That includes not only the potential defense of Taiwan, but also Russia’s war on Ukraine. During interviews throughout the U.S. delegation’s visit to South Korea and Taiwan, McCaul reinforced his view that the outcome of the Ukraine war might affect China’s behavior toward its neighbors.

    “If Ukraine doesn’t win and Russia is successful, they see the bullseye turning to them,” McCaul said of Asian nations where he’s visited with top officials. “This is the strategy of Putin and Chairman Xi and the unholy alliance that they’ve made together … I don’t understand why some people just can’t see it.”

    But he acknowledged that he wasn’t sure Congress would rise to meet the moment in the event of a Chinese attack on Taiwan, the way it has done so far in support of Ukraine, despite the House GOP’s overall more hawkish approach to Beijing versus Moscow.

    McCaul’s visit to Taiwan came during the same week that Tsai met in California with Speaker Kevin McCarthy (R-Calif.), a meeting China also denounced. And while McCaul’s rhetoric didn’t draw the domestic media spotlight in the same way, it sparked worries among his fellow members of Congress.

    According to one lawmaker on the trip, a few privately shared concerns that the chair had spoken too off-the-cuff on Taiwan’s soil, where a rhetorical misstep is particularly prone to earning a reactionary response from China.

    The lawmaker on the trip, speaking about McCaul’s Hitler remark on condition of anonymity, joked that it must have given heart palpitations to representatives of the American Institute in Taiwan, the U.S. diplomatic center on the island.

    A second lawmaker who joined the trip, Rep. Ami Bera (D-Calif.), warned on record that “we have to be very careful with the rhetoric that we use, because sometimes the Chinese are going to interpret rhetoric that might be meant for the base of the party very literally.”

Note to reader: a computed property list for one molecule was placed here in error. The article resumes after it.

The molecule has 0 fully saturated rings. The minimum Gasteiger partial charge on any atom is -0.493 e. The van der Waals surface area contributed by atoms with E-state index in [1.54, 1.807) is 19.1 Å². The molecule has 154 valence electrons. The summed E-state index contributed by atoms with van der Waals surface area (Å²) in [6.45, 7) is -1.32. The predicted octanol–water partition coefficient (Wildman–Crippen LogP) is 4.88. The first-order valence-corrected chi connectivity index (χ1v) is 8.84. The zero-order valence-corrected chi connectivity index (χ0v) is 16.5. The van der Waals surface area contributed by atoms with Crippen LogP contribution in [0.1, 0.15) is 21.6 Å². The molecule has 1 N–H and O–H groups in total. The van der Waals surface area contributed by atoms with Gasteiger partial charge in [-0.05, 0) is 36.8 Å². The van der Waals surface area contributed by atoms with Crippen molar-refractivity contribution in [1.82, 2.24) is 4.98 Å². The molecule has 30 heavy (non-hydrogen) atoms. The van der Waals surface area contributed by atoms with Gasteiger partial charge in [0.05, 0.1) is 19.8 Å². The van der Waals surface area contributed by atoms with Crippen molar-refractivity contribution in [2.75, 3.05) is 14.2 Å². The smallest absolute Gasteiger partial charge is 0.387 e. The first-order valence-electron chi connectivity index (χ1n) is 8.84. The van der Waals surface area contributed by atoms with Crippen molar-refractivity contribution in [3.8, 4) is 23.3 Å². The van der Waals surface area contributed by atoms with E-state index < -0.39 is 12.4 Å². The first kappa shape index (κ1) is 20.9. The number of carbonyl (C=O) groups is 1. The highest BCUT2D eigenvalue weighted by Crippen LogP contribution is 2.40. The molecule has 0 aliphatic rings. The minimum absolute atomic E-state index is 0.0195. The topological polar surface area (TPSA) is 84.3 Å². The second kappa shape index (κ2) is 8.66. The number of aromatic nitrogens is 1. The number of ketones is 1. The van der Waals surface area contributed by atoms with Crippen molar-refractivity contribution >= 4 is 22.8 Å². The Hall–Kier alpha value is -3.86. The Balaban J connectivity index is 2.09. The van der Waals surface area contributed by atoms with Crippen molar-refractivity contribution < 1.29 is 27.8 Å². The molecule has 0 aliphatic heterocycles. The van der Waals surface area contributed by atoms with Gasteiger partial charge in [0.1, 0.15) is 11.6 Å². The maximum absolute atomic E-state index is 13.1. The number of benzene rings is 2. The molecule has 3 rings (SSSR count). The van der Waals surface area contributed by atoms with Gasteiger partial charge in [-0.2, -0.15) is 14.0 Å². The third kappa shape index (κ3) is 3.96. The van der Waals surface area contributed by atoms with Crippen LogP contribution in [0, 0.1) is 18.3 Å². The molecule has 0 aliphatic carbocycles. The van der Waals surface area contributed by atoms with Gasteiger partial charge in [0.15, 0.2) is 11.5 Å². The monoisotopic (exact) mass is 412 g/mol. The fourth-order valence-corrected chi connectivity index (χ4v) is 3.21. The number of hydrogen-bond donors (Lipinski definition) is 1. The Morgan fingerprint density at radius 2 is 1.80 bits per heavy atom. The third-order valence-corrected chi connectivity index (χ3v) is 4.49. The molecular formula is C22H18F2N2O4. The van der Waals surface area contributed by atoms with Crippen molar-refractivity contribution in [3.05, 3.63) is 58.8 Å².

“And in foreign affairs and diplomacy, I think language matters,” added Bera, one of two Democrats in the McCaul-led delegation. He declined to single out any specific cases of overly heated rhetoric.

    McCaul is hardly alone in making saber-rattling comments about Taiwan while visiting East Asia. Most provocative may have been Mike Pompeo, the former secretary of State who previously served with McCaul in the House. Pompeo last year used a trip to Taiwan to call for the U.S. to recognize the island as an independent nation — the ultimate diplomatic red line for mainland China.

    President Joe Biden has also engaged in McCaul-style gestures toward ditching strategic ambiguity. He has repeatedly indicated that the U.S. would defend Taiwan from an invasion, only to have his aides walk it back in the press.

    But McCaul’s remarks underscored a reality that the Brookings Institution warned about in an analysis published while he was on the ground: American politicians who go too far in defense of Taiwan run the risk of drawing unwanted Chinese attention to the island.